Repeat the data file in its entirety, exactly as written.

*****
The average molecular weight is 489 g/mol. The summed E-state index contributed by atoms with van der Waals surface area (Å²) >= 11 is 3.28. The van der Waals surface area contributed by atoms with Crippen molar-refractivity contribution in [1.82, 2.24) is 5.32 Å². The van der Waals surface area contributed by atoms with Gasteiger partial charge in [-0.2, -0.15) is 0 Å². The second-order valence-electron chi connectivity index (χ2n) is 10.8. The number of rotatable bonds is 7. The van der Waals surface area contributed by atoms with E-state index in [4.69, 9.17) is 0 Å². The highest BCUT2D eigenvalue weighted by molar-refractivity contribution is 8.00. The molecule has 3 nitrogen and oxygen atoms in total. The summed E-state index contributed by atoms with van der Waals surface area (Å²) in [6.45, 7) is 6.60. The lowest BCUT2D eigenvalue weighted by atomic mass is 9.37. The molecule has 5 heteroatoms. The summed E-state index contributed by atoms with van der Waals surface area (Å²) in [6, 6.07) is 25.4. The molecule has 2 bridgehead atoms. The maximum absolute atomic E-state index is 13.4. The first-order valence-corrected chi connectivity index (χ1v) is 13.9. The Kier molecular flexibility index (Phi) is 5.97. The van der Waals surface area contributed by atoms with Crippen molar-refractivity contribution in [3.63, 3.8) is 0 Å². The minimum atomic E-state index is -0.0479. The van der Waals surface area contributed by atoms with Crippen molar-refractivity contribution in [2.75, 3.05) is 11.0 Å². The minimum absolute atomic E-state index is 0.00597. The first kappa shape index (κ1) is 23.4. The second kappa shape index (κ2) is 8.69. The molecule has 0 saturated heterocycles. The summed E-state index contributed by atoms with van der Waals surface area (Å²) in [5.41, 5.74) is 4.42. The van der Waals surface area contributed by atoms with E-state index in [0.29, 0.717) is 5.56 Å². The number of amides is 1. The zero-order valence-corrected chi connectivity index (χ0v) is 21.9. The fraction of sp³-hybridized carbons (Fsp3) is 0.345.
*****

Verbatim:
The average molecular weight is 489 g/mol. The summed E-state index contributed by atoms with van der Waals surface area (Å²) >= 11 is 3.28. The van der Waals surface area contributed by atoms with Crippen molar-refractivity contribution in [1.82, 2.24) is 5.32 Å². The van der Waals surface area contributed by atoms with Gasteiger partial charge in [-0.2, -0.15) is 0 Å². The second-order valence-electron chi connectivity index (χ2n) is 10.8. The number of rotatable bonds is 7. The van der Waals surface area contributed by atoms with E-state index in [4.69, 9.17) is 0 Å². The highest BCUT2D eigenvalue weighted by molar-refractivity contribution is 8.00. The molecule has 3 nitrogen and oxygen atoms in total. The summed E-state index contributed by atoms with van der Waals surface area (Å²) in [6.45, 7) is 6.60. The lowest BCUT2D eigenvalue weighted by atomic mass is 9.37. The molecule has 5 heteroatoms. The summed E-state index contributed by atoms with van der Waals surface area (Å²) in [6, 6.07) is 25.4. The molecule has 2 bridgehead atoms. The maximum absolute atomic E-state index is 13.4. The first-order valence-corrected chi connectivity index (χ1v) is 13.9. The Kier molecular flexibility index (Phi) is 5.97. The van der Waals surface area contributed by atoms with Crippen molar-refractivity contribution in [3.63, 3.8) is 0 Å². The minimum atomic E-state index is -0.0479. The van der Waals surface area contributed by atoms with Crippen molar-refractivity contribution in [2.75, 3.05) is 11.0 Å². The minimum absolute atomic E-state index is 0.00597. The first kappa shape index (κ1) is 23.4. The second kappa shape index (κ2) is 8.69. The molecule has 0 saturated heterocycles. The summed E-state index contributed by atoms with van der Waals surface area (Å²) in [5.41, 5.74) is 4.42. The van der Waals surface area contributed by atoms with E-state index in [0.29, 0.717) is 5.56 Å². The number of amides is 1. The zero-order valence-corrected chi connectivity index (χ0v) is 21.9. The fraction of sp³-hybridized carbons (Fsp3) is 0.345.